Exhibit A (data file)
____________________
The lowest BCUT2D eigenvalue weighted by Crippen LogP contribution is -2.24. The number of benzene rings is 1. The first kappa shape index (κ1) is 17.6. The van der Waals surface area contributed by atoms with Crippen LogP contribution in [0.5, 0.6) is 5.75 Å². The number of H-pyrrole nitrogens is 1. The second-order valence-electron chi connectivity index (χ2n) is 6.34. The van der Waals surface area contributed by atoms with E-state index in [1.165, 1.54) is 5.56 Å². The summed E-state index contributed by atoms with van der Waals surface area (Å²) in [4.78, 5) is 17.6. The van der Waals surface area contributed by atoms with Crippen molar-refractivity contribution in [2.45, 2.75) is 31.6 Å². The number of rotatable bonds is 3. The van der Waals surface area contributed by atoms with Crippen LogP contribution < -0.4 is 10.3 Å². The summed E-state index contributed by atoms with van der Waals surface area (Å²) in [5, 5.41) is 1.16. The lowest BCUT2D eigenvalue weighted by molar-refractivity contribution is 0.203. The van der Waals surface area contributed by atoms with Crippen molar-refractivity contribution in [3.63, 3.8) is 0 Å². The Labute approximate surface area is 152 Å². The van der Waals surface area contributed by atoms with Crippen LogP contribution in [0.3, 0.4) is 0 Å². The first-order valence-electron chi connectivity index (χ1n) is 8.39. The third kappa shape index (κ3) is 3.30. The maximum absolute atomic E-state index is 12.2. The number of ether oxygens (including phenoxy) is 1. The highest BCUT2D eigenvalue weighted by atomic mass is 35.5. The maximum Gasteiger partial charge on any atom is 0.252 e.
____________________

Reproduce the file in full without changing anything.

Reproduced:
The lowest BCUT2D eigenvalue weighted by Crippen LogP contribution is -2.24. The number of benzene rings is 1. The first kappa shape index (κ1) is 17.6. The van der Waals surface area contributed by atoms with Crippen LogP contribution in [0.5, 0.6) is 5.75 Å². The number of H-pyrrole nitrogens is 1. The second-order valence-electron chi connectivity index (χ2n) is 6.34. The van der Waals surface area contributed by atoms with E-state index in [1.165, 1.54) is 5.56 Å². The summed E-state index contributed by atoms with van der Waals surface area (Å²) in [4.78, 5) is 17.6. The van der Waals surface area contributed by atoms with Crippen molar-refractivity contribution in [2.45, 2.75) is 31.6 Å². The number of rotatable bonds is 3. The van der Waals surface area contributed by atoms with Crippen LogP contribution < -0.4 is 10.3 Å². The summed E-state index contributed by atoms with van der Waals surface area (Å²) in [5, 5.41) is 1.16. The lowest BCUT2D eigenvalue weighted by molar-refractivity contribution is 0.203. The van der Waals surface area contributed by atoms with Crippen molar-refractivity contribution in [3.63, 3.8) is 0 Å². The Labute approximate surface area is 152 Å². The van der Waals surface area contributed by atoms with Crippen LogP contribution in [0.3, 0.4) is 0 Å². The first-order valence-electron chi connectivity index (χ1n) is 8.39. The third kappa shape index (κ3) is 3.30. The maximum absolute atomic E-state index is 12.2. The number of ether oxygens (including phenoxy) is 1. The highest BCUT2D eigenvalue weighted by atomic mass is 35.5. The maximum Gasteiger partial charge on any atom is 0.252 e.